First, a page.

U6+−phases are common alteration products of spent nuclear fuel under oxidizing conditions, and they may potentially incorporate actinides, such as long-lived 239Pu and 237Np, delaying their transport to the biosphere. In order to evaluate the ballistic effects of α-decay events on the stability of the U6+−phases, we report, for the first time, the results of ion beam irradiations (1.0 MeV Kr2+) for six different structures of U6+-phases: uranophane, kasolite, boltwoodite, saleeite, carnotite, and liebigite. The target uranyl-minerals were characterized by powder X-ray diffraction and identification confirmed by SAED (selected area electron diffraction) in TEM (transmission electron microscopy). The TEM observation revealed no initial contamination of uraninite in these U6+ phases. All of the samples were irradiated with in situ TEM observation using 1.0 MeV Kr2+ in the IVEM (intermediate-voltage electron microscope) at the IVEM-Tandem Facility of Argonne National Laboratory. The ion flux was 6.3 × 1011 ions/cm2/sec. The specimen temperatures during irradiation were 298 and 673 K, respectively. The Kr2+-irradiation decomposed the U6+-phases to nanocrystals of UO2 at doses as low as 0.006 dpa. The cumulative doses for the pure U6+-phases, e.g., uranophane, at 0.1 and 1 million years (m.y.) are calculated to be 0.009 and 0.09 dpa using SRIM2003. However, with the incorporation of 1 wt.% 239Pu, the calculated doses reach 0.27 and ∼1.00 dpa in ten thousand and one hundred thousand years, respectively.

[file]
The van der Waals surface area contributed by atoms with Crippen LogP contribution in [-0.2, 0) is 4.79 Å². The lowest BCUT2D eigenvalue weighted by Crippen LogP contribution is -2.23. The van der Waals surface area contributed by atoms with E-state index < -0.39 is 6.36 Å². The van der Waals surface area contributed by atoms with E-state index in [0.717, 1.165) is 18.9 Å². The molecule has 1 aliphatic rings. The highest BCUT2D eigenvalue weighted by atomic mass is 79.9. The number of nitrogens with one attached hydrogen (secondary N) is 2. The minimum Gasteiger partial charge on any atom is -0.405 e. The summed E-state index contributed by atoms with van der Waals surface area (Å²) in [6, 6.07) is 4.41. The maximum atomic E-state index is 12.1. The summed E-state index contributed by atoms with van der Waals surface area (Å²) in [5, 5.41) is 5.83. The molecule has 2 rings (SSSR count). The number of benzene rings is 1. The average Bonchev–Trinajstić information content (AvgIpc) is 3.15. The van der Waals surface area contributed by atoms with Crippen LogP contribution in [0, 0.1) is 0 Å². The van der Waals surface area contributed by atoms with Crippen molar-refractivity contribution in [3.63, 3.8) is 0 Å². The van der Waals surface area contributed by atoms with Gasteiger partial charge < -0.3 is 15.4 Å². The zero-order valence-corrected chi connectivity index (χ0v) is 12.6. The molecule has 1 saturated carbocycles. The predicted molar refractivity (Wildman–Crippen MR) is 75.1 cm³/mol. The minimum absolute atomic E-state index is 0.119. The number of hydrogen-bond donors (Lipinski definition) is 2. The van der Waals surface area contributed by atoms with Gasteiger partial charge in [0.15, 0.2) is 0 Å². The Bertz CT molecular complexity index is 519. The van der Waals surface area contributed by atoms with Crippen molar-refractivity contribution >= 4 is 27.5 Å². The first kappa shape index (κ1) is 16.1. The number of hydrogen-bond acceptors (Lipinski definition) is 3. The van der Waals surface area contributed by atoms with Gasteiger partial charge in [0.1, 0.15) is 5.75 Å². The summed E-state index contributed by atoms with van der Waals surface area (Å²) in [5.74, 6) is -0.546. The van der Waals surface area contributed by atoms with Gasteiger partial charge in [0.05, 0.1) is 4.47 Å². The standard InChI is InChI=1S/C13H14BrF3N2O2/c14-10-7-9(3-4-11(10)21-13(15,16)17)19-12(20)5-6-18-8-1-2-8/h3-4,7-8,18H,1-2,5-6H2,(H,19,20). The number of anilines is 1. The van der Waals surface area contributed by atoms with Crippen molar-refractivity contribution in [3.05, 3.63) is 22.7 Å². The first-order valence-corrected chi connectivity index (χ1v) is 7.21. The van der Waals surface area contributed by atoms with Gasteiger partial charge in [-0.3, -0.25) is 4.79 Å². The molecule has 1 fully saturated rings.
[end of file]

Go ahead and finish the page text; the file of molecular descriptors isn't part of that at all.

Under oxidizing conditions, multiple cycles of radiation-induced decomposition to UO2 followed by alteration to U6+-phases should be further investigated to determine the fate of trace elements that may have been incorporated in the U6+-phases.